american pie

oh and while the king was looking down the jester stole his thorny crown

  • This could be a reference to Elvis's decline and Dylan's ascendance. (I.e., Presley is looking down from a height as Dylan takes his place.) The thorny crown might be a reference to the price of fame. Dylan has said that he wanted to be as famous as Elvis, one of his early idols.
  • or...

    Lee Harvey Oswald being the jester who ended the reign of JFK and "stole his crown."

    Presley, as the former voice of a more benign kind of alienation and rebellion to the youth of the 1950s, had by this time become somewhat old news, as this generation anointed Dylan their new spokesman. But even as the poet was in the vanguard of the developing shift away from rock 'n' roll's earlier, simpler thematic roots, the jury was still out on the outcome of America's emerging cultural revolution—no verdict was returned. As Dylan emerges as rock 'n roll's new spiritual leader, the thorny crown is an apt symbol; this is perhaps too a picture of the price of fame.

    Another interpretation is also suggested at this point in the song, as the King and Queen can now be seen as President John F. Kennedy and the First Lady, with Kennedy’s alleged assassin Lee Harvey Oswald (who even bears a minor physical likeness to Bob Dylan) taking over the role of the court Jester. President Kennedy’s idealism and wit, the First Couple’s youthful vigor and good looks, and the popularity of the Broadway play “Camelot” during these early years of the 1960s inspired the media and the public alike to romanticize the Kennedy presidency as a model of King Arthur’s court. President Kennedy’s assassination in the fall of 1963 by Lee Harvey Oswald could then be seen as the Jester stealing the King’s crown, figuratively robbing him of his authority, but perhaps even going so far as to suggest the crown of the president’s head being blown off by Oswald’s bullet. The "no verdict was returned" would then be referring to the suspicious circumstances surrounding the president’s murder, followed at the end of this verse by the "dirges in the dark" of his national mourning. But even more than the sobering reality of his murder, Kennedy’s death dealt a harsh blow to the nation’s morale, severing the old postwar innocence and optimism and replacing it with a growing cynicism towards American culture and government. With this interpretation, however, the music as the metaphor of change briefly collapses in the song. What is most likely here is that McLean chose these lines to reverberate off other historical events of the period—a tactic we'll encounter again as the song unfolds. But either way, the world the narrator once knew is changing.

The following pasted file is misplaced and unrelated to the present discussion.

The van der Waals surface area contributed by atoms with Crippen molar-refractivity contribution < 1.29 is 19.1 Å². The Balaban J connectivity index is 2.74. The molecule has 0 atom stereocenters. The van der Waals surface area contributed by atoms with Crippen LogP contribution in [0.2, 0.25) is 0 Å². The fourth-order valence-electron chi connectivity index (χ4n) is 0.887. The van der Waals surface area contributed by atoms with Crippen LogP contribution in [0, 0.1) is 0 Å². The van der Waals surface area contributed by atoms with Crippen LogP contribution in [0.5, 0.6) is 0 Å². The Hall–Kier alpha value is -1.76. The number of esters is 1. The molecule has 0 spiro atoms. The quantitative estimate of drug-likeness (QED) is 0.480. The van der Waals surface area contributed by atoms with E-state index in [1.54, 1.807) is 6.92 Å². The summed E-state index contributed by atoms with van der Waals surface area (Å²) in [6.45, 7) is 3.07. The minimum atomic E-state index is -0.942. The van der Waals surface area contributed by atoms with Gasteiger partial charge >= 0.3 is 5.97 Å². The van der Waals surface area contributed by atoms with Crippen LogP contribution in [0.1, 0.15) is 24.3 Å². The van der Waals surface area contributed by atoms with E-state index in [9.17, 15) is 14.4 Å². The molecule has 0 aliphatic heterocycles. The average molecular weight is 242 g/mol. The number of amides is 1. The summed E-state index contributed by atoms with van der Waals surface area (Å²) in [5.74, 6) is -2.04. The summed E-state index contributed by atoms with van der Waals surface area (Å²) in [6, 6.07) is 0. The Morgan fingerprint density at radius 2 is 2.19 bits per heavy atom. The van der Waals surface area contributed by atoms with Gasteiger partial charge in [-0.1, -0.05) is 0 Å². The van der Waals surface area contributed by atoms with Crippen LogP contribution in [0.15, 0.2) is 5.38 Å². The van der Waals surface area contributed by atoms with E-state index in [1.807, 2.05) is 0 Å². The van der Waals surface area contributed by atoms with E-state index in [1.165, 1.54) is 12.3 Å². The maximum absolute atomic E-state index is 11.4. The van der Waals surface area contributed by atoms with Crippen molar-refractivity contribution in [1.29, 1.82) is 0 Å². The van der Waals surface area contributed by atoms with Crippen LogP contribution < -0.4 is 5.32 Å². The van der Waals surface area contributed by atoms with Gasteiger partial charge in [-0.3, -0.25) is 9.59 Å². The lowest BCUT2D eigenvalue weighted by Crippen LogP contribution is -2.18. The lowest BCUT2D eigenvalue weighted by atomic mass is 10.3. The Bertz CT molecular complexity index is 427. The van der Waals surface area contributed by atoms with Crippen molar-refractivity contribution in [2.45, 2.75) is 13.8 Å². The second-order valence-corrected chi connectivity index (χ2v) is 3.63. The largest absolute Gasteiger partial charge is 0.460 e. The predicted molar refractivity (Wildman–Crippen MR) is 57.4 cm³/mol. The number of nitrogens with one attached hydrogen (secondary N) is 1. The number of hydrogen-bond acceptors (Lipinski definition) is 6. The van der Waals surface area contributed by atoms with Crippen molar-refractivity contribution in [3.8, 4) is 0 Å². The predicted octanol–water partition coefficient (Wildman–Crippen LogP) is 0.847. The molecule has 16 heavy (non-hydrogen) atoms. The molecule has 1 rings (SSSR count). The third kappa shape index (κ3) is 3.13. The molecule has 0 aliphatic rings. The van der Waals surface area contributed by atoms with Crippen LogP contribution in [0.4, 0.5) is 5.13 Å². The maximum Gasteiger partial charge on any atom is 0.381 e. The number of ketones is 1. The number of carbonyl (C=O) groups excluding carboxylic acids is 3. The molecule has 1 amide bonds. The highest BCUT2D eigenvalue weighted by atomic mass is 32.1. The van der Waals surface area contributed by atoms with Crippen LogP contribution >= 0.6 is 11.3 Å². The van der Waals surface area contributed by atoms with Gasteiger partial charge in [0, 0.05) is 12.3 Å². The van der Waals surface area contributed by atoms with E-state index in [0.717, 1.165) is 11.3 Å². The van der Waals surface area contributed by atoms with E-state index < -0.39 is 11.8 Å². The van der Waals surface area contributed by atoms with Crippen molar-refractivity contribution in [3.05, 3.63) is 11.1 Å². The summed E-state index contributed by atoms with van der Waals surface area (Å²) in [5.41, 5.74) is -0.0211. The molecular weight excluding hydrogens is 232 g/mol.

Elvis was widely known as the King of Rock and Roll. In 1958, at the peak of his popularity, he was drafted into the army.

    When he returned two years later, he started performing ballads, which weren’t as popular with young people. Dylan was more attuned to what was hip, and took the position as the leader of the counter-culture that Elvis had vacated.

    McLean refers to this position as a “thorny crown,” an allusion to Jesus, in that this new king is a savior, but also bore a burden.

    Dylan faced constant criticism for his decisions, such as “going electric” rather than sticking to acoustic folk. He was supposed to uphold all the expectations of the young generation – such huge pressure!

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